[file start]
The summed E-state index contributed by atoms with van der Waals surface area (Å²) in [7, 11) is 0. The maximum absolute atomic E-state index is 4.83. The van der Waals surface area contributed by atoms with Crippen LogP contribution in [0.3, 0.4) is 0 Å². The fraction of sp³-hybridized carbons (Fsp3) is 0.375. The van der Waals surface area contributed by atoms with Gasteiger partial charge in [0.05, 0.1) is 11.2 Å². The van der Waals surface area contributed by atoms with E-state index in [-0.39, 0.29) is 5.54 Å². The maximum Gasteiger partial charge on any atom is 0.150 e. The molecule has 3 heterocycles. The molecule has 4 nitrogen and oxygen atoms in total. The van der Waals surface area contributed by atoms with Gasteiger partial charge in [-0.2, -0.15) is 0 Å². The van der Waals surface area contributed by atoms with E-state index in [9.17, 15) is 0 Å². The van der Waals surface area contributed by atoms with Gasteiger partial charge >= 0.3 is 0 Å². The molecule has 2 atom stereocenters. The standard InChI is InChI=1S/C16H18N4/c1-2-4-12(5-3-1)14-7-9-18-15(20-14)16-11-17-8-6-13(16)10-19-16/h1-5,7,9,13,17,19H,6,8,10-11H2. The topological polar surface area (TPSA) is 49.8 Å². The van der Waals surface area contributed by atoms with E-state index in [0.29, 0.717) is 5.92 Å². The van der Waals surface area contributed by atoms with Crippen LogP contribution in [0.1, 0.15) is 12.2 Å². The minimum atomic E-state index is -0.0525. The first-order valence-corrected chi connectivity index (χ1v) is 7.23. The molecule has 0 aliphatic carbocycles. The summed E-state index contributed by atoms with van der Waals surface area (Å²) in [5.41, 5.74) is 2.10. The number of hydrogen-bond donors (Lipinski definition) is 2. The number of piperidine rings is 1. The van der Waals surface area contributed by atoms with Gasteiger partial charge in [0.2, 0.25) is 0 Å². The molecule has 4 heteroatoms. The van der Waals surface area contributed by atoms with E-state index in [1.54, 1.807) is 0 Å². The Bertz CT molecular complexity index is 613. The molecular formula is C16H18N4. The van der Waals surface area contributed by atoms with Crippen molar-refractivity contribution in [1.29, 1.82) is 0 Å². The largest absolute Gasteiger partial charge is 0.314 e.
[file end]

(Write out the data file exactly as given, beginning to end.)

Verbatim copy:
The summed E-state index contributed by atoms with van der Waals surface area (Å²) in [7, 11) is 0. The maximum absolute atomic E-state index is 4.83. The van der Waals surface area contributed by atoms with Crippen LogP contribution in [0.3, 0.4) is 0 Å². The fraction of sp³-hybridized carbons (Fsp3) is 0.375. The van der Waals surface area contributed by atoms with Gasteiger partial charge in [0.05, 0.1) is 11.2 Å². The van der Waals surface area contributed by atoms with E-state index in [-0.39, 0.29) is 5.54 Å². The maximum Gasteiger partial charge on any atom is 0.150 e. The molecule has 3 heterocycles. The molecule has 4 nitrogen and oxygen atoms in total. The van der Waals surface area contributed by atoms with Gasteiger partial charge in [-0.2, -0.15) is 0 Å². The van der Waals surface area contributed by atoms with E-state index in [9.17, 15) is 0 Å². The van der Waals surface area contributed by atoms with Gasteiger partial charge >= 0.3 is 0 Å². The molecule has 2 atom stereocenters. The standard InChI is InChI=1S/C16H18N4/c1-2-4-12(5-3-1)14-7-9-18-15(20-14)16-11-17-8-6-13(16)10-19-16/h1-5,7,9,13,17,19H,6,8,10-11H2. The topological polar surface area (TPSA) is 49.8 Å². The van der Waals surface area contributed by atoms with E-state index in [0.29, 0.717) is 5.92 Å². The van der Waals surface area contributed by atoms with Crippen LogP contribution in [0.1, 0.15) is 12.2 Å². The minimum atomic E-state index is -0.0525. The first-order valence-corrected chi connectivity index (χ1v) is 7.23. The molecule has 0 aliphatic carbocycles. The summed E-state index contributed by atoms with van der Waals surface area (Å²) in [5.41, 5.74) is 2.10. The number of hydrogen-bond donors (Lipinski definition) is 2. The number of piperidine rings is 1. The van der Waals surface area contributed by atoms with Gasteiger partial charge in [0.2, 0.25) is 0 Å². The molecule has 4 heteroatoms. The van der Waals surface area contributed by atoms with E-state index in [1.54, 1.807) is 0 Å². The Bertz CT molecular complexity index is 613. The molecular formula is C16H18N4. The van der Waals surface area contributed by atoms with Crippen molar-refractivity contribution in [1.29, 1.82) is 0 Å². The largest absolute Gasteiger partial charge is 0.314 e.